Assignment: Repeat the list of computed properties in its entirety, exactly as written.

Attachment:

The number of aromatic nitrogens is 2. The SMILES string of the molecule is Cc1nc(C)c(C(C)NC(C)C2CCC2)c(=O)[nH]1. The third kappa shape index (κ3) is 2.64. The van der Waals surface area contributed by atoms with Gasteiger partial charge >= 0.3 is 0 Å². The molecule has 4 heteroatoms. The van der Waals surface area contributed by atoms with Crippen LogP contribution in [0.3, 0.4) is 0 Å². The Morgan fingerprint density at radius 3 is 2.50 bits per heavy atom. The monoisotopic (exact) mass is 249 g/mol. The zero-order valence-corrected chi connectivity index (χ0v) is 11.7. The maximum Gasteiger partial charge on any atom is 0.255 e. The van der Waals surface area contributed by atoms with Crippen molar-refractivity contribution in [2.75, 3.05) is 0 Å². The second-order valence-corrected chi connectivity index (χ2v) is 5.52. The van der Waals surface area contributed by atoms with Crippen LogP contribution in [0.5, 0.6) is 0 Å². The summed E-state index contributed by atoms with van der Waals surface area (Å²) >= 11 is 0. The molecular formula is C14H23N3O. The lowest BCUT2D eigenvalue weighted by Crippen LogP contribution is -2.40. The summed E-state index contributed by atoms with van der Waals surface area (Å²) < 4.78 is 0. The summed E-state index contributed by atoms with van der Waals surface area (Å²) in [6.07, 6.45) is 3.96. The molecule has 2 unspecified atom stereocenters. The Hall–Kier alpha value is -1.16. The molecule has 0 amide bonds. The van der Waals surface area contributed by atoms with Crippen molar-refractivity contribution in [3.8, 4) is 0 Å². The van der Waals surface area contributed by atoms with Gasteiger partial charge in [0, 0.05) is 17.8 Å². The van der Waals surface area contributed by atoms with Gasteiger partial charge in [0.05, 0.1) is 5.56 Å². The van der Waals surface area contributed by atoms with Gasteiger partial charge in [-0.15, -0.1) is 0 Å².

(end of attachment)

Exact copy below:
The number of aromatic nitrogens is 2. The SMILES string of the molecule is Cc1nc(C)c(C(C)NC(C)C2CCC2)c(=O)[nH]1. The third kappa shape index (κ3) is 2.64. The van der Waals surface area contributed by atoms with Gasteiger partial charge >= 0.3 is 0 Å². The molecule has 4 heteroatoms. The van der Waals surface area contributed by atoms with Crippen LogP contribution in [0.3, 0.4) is 0 Å². The Morgan fingerprint density at radius 3 is 2.50 bits per heavy atom. The monoisotopic (exact) mass is 249 g/mol. The zero-order valence-corrected chi connectivity index (χ0v) is 11.7. The maximum Gasteiger partial charge on any atom is 0.255 e. The van der Waals surface area contributed by atoms with Crippen molar-refractivity contribution in [2.75, 3.05) is 0 Å². The second-order valence-corrected chi connectivity index (χ2v) is 5.52. The van der Waals surface area contributed by atoms with Crippen LogP contribution in [0.5, 0.6) is 0 Å². The summed E-state index contributed by atoms with van der Waals surface area (Å²) >= 11 is 0. The molecular formula is C14H23N3O. The lowest BCUT2D eigenvalue weighted by Crippen LogP contribution is -2.40. The summed E-state index contributed by atoms with van der Waals surface area (Å²) < 4.78 is 0. The summed E-state index contributed by atoms with van der Waals surface area (Å²) in [6.07, 6.45) is 3.96. The molecule has 2 unspecified atom stereocenters. The Hall–Kier alpha value is -1.16. The molecule has 0 amide bonds. The van der Waals surface area contributed by atoms with Crippen molar-refractivity contribution in [3.8, 4) is 0 Å². The van der Waals surface area contributed by atoms with Gasteiger partial charge in [0, 0.05) is 17.8 Å². The van der Waals surface area contributed by atoms with Gasteiger partial charge in [0.05, 0.1) is 5.56 Å². The van der Waals surface area contributed by atoms with Gasteiger partial charge in [-0.15, -0.1) is 0 Å².